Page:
Bakunin took what he had learnt and distilled it into journalistic essays concerning the nature of freedom whilst he was in Dresden in 1842. His words remain prescient
“Even those who worked to destroy [freedom] had to cover their politics with the rhetoric of freedom to be taken seriously. … [such] language was not reality, and the fact remained that many rulers would use any means to crush the popular movements for democracy and liberty. The first job of the democrat then was to blow away the fog of language and understand the different groups who wished to obstruct the progress of humanity.”
In 1848 the February Revolution broke out on Paris. Workers took over the city and declared the Second Republic. Similar popular uprisings spread throughout Europe and the monarchy fell in Vienna. Bakunin headed for the epicentre in France where he described the scenes of revolution “reminiscent of George Orwell’s description of anarchist Barcelona during the Spanish Civil War“. Bakunin learnt much from this revolution that would later shape his anarchism. He saw how the self-organisation of the common working men exceeded anything their so-called leaders could have delivered. It bequeathed in Bakunin a faith in his fellow man to organise their own affairs little different from those passions aroused in Eric Blair in Barcelona before World War Two. The impossible had become possible. He was staring utopia in the eye. He also understood that if this utopia was to survive the revolution had to be spread.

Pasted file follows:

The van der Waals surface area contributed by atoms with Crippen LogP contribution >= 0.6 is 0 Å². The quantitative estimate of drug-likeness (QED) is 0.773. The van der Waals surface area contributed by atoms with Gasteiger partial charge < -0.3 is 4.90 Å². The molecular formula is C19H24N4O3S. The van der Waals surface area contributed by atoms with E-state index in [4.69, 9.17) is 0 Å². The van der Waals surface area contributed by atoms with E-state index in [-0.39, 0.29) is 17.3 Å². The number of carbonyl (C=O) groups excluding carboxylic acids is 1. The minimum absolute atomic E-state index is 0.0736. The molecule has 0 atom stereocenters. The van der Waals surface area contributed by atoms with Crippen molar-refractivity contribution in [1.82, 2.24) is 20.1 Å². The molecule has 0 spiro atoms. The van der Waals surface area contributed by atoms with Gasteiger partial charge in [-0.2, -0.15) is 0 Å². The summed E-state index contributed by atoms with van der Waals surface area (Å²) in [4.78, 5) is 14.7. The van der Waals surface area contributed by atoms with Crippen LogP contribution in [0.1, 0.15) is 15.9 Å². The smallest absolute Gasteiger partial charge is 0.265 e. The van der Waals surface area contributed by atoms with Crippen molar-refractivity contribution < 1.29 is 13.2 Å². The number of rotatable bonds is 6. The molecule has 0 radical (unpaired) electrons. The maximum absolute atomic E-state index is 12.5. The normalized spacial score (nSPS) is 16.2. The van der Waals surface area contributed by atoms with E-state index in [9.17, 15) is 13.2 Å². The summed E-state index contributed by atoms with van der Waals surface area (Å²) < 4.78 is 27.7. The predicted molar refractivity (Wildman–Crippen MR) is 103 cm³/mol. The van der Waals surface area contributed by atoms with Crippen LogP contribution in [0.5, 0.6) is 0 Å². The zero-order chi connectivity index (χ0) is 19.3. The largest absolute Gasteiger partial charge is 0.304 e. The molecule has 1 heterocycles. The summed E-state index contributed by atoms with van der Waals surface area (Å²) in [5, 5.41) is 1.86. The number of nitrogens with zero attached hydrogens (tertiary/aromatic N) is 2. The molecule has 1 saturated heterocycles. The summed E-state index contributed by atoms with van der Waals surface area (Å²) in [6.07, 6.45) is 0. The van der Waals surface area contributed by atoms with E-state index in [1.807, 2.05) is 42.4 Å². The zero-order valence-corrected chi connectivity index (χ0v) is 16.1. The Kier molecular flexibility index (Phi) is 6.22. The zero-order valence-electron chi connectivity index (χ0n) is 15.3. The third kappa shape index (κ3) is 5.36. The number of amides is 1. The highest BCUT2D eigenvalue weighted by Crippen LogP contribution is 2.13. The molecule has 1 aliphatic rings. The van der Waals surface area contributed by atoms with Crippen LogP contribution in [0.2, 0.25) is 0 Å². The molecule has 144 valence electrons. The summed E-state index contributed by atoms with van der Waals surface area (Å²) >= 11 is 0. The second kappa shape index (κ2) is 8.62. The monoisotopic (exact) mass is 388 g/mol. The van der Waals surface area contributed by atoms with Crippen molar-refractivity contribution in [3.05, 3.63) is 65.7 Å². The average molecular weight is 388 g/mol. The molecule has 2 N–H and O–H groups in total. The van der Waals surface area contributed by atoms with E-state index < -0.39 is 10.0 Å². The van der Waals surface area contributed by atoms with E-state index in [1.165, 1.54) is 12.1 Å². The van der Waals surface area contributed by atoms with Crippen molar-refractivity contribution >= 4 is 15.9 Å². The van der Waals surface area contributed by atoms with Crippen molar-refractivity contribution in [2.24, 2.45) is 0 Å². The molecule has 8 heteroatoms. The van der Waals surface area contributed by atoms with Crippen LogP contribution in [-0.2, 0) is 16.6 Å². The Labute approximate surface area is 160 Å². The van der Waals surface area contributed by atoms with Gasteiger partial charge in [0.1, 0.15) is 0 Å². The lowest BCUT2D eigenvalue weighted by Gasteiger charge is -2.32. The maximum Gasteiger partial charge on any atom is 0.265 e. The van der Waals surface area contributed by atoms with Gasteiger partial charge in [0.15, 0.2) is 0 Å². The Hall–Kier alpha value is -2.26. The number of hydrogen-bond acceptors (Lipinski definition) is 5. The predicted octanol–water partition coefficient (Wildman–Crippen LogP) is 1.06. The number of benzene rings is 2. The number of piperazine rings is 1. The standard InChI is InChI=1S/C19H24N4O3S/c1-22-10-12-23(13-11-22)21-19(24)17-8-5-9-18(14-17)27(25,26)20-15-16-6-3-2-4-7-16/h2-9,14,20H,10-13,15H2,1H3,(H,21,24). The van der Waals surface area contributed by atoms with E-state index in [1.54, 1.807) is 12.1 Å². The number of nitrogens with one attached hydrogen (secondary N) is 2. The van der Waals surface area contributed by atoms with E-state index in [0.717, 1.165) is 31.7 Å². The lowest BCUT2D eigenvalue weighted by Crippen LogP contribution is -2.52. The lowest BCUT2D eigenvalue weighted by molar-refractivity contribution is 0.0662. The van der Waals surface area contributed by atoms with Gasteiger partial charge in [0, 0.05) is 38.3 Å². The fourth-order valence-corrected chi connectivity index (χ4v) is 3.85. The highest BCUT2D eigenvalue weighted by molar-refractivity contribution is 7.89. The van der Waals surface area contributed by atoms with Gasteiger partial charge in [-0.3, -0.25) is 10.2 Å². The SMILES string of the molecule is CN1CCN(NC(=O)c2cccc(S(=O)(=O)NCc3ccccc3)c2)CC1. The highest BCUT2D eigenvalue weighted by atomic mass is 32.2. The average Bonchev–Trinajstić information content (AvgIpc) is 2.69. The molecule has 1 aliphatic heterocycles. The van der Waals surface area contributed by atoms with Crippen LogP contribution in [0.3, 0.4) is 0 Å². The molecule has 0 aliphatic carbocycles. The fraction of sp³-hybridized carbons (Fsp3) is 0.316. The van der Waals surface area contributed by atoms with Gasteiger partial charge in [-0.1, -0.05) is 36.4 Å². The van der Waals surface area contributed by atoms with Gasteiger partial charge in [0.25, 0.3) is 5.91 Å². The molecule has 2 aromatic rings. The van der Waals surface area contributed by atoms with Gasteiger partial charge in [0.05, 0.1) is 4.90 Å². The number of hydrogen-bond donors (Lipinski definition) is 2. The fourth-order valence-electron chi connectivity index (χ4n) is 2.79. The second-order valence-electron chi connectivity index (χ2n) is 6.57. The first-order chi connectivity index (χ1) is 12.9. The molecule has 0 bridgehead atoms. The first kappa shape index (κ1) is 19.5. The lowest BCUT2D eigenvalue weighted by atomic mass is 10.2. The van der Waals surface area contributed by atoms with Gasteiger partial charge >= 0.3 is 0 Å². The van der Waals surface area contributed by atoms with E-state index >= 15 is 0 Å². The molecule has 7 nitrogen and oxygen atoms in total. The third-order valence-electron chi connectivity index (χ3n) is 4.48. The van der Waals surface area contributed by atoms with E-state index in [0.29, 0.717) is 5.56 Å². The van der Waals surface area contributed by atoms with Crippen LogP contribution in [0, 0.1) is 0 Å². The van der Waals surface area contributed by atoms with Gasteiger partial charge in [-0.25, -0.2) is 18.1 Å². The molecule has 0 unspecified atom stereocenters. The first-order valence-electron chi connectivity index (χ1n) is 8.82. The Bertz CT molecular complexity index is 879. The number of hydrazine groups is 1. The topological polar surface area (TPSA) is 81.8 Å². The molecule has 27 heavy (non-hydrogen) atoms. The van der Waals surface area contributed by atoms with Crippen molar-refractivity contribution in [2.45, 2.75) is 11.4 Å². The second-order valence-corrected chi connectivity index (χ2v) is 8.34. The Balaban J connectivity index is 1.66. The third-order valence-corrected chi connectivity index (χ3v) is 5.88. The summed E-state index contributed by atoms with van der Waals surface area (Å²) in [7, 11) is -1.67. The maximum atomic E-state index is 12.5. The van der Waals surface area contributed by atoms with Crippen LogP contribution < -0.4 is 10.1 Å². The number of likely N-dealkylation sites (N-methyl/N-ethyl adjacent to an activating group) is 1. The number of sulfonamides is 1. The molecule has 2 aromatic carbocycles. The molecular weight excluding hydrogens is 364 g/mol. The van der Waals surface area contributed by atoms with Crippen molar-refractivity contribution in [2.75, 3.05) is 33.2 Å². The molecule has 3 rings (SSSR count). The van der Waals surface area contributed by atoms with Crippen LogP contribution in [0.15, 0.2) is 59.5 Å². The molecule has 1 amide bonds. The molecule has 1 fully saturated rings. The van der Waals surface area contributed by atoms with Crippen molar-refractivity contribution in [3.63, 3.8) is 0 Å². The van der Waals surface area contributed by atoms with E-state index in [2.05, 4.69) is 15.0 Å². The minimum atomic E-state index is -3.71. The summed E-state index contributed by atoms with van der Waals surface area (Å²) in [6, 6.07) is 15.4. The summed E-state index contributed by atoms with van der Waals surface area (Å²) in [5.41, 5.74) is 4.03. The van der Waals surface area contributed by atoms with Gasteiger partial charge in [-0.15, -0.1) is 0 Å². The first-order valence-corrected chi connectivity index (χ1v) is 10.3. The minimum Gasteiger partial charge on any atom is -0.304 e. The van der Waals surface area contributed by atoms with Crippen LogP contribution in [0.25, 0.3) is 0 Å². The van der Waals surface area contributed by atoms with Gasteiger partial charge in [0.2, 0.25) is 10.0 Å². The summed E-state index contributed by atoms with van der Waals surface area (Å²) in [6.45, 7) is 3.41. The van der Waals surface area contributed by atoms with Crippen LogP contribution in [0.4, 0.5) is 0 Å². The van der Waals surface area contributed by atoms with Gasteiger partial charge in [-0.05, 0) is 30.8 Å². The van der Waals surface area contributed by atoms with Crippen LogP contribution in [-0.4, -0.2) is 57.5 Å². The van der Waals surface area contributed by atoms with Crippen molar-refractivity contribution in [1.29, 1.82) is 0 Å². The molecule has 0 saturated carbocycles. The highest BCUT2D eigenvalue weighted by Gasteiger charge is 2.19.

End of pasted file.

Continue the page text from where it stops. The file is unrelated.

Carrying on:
So he headed back to Germany and Frankfurt to witness the revolutionary parliament there – only to become disillusioned. The revolution there foundered on the objectives of German Nationalism. Bakunin concluded that Nationalism could not only serve the needs of reactionary conservatives but it was also linked to the cause of social revolution. He believed the Slavic peoples could unite in tearing down the old Prussian, Austrian and Russian empires. By this time of his life he was flitting around Europe on numerous fake passports as his writings & activities had landed him in hot water with various European states – Russia included. He had to be careful. He went to Prague to witness the revolution founder under the force of the army’s cannons. He slipped out again before he could be arrested. The events of 1848 were to be formative on Bakunin. He lost his faith in Parliaments. “I believe in neither constitutions nor laws” he wrote.
“We need something else; spirit and vitality, a new world without laws and thus free.”